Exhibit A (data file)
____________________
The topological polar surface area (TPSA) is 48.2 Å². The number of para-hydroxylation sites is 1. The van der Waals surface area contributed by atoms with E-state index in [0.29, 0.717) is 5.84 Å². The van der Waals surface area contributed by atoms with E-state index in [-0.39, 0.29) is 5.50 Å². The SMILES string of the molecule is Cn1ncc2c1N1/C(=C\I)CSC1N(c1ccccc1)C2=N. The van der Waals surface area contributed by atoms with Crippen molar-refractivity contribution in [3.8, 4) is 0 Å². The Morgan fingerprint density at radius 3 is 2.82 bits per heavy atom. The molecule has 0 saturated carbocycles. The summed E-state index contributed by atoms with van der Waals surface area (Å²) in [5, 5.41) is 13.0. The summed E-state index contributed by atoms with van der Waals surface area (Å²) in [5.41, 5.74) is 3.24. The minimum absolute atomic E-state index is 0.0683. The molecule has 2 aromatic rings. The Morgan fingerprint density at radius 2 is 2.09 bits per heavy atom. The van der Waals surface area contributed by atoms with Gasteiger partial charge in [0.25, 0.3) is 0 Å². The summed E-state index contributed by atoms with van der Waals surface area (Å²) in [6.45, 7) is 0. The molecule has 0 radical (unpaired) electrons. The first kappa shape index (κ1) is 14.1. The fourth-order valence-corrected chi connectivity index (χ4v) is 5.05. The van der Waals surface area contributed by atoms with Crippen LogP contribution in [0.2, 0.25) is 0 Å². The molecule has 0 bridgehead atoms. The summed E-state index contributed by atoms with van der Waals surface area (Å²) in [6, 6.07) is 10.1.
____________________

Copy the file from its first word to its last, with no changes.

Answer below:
The topological polar surface area (TPSA) is 48.2 Å². The number of para-hydroxylation sites is 1. The van der Waals surface area contributed by atoms with E-state index in [0.29, 0.717) is 5.84 Å². The van der Waals surface area contributed by atoms with E-state index in [-0.39, 0.29) is 5.50 Å². The SMILES string of the molecule is Cn1ncc2c1N1/C(=C\I)CSC1N(c1ccccc1)C2=N. The van der Waals surface area contributed by atoms with Crippen molar-refractivity contribution in [3.8, 4) is 0 Å². The Morgan fingerprint density at radius 3 is 2.82 bits per heavy atom. The molecule has 0 saturated carbocycles. The summed E-state index contributed by atoms with van der Waals surface area (Å²) in [5, 5.41) is 13.0. The summed E-state index contributed by atoms with van der Waals surface area (Å²) in [5.41, 5.74) is 3.24. The minimum absolute atomic E-state index is 0.0683. The molecule has 2 aromatic rings. The Morgan fingerprint density at radius 2 is 2.09 bits per heavy atom. The van der Waals surface area contributed by atoms with Gasteiger partial charge in [0.25, 0.3) is 0 Å². The summed E-state index contributed by atoms with van der Waals surface area (Å²) in [6.45, 7) is 0. The molecule has 0 radical (unpaired) electrons. The first kappa shape index (κ1) is 14.1. The fourth-order valence-corrected chi connectivity index (χ4v) is 5.05. The van der Waals surface area contributed by atoms with Crippen LogP contribution in [0.2, 0.25) is 0 Å². The molecule has 0 bridgehead atoms. The summed E-state index contributed by atoms with van der Waals surface area (Å²) in [6, 6.07) is 10.1.